Editor’s Note: This is the second of a series of posts PBLWorks is publishing in response to the possibility of school closures due to the coronavirus crisis. The first was on Using PBL for Remote Learning. Look for our next post on this topic on tomorrow. On Wednesday we'll be sharing the story of how a school set up remote/online learning.
Many ideas from the PBLWorks project library can be adapted for individual or remote learning.
Here are some that especially lend themselves to learning at home:
Literary Playlist (grades 6-12): Students read literary texts independently, then create and share music playlists that communicate about characters and themes in their texts and create written “liner notes” explaining their interpretations and reasoning.
Quadrats to Biodiversity (grade 6): Students mark off a small natural area near their homes, make observations, collect and share data to make calculations about the density and frequency of different species, and write news articles about their quadrat survey results.
Planning to Thrive (grade 7): Students develop personal health/wellness goals and create and implement plans to achieve those goals. They create action plans for real or fictional “clients” (these could be family members, if students are learning at home) and publish guides with best practices for setting and achieving health goals.
Shrinking Our Footprints (grade 5): Students collect and graph data about their families’ impact on the environment (in terms of water usage, food waste, etc.), develop plans to reduce this impact, and communicate these plans to their families by writing informative letters.
Here are some remote learning project ideas for younger children (ages 3 to 7).
Our National Faculty member and kindergarten teacher Sara Lev suggests the following projects from our library, which she notes will “give young children agency and ownership” while still needing support from parents or caregivers.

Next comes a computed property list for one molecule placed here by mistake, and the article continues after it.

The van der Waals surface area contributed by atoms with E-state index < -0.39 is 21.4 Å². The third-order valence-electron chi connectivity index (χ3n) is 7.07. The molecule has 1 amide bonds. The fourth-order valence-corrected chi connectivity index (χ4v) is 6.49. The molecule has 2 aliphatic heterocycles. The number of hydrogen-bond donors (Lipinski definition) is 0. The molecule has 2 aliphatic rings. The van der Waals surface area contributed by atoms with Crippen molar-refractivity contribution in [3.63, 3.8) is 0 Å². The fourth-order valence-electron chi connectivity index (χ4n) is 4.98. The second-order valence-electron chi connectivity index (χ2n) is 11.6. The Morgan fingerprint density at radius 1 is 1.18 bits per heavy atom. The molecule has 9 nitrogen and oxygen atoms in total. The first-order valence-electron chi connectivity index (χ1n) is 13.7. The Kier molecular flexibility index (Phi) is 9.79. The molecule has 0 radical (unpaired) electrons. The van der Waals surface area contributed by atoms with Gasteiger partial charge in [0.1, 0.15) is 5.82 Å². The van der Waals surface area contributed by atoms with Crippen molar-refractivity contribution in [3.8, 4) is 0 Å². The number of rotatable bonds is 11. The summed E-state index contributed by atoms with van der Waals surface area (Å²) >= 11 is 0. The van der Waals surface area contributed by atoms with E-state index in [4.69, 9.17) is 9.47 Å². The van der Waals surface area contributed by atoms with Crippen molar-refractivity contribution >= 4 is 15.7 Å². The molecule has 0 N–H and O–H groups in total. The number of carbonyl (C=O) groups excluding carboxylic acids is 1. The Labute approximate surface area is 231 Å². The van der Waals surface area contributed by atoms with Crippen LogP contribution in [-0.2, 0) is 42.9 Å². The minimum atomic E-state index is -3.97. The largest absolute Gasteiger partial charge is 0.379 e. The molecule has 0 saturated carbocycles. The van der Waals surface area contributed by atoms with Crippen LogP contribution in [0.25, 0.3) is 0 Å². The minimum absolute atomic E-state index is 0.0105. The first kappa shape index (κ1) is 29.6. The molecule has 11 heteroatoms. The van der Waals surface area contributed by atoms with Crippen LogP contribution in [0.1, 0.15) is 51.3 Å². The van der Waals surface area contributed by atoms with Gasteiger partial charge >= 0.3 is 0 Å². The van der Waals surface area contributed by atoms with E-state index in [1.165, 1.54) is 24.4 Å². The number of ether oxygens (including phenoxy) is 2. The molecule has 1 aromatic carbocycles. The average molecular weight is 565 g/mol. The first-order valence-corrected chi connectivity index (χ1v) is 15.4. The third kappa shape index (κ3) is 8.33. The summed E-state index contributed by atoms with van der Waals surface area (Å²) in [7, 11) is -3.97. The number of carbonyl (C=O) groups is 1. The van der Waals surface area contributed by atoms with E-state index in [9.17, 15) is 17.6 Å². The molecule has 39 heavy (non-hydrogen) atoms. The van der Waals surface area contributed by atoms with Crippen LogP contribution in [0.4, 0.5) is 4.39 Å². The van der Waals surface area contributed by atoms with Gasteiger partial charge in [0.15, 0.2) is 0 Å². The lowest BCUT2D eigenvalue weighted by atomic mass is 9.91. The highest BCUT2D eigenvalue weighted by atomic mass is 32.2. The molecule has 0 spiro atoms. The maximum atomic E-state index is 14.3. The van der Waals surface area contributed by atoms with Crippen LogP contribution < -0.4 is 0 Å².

Shapes Museum: Children learn about the different geometric shapes in their immediate environment (homes, yard, or street). They conduct observations (drawing pictures or taking photographs) of everyday items and structures to identify shapes in the world. Children then create pieces for a “museum” (hanging art around the house, or sharing the work digitally with friends in an online “museum”) as they teach others about the shapes around them. Children might also develop games or activities to play at home or share with others (e.g., a concentration/memory game, or original dot-to-dot pages).
The StoryTime Channel: Children learn about story elements such as character, setting, and plot by reading picture books at home with a caregiver or independently, and then dictating or writing their own versions of stories (either adaptations or original pieces). Children then can create illustrations to match their story, use their toys to create live action animation, create a video of them reading the story, or any combination of these. Ideally, the students publish their story by sharing it on their own “StoryTime Channel” with friends from school.
Other projects that can be easily adapted for young children are Rain or Shine (observing the weather at home) and Taking Care of Our Environment (helping to create jobs and responsibilities to take care of children’s homes and outdoor spaces).
For all of these projects, consider what resources you may need to provide.
If you can make printouts in advance of school closure or send them in a digital form, scaffold student learning of content and support their process. If technology permits, consider how you will check in with students about their process and, if possible, support student-to-student collaboration. This could include using technology to share drafts of work, engage in critique protocols, and make student work public.
Something else to think about: these projects might serve as an opportunity for students to connect with their families and deepen family involvement in student learning.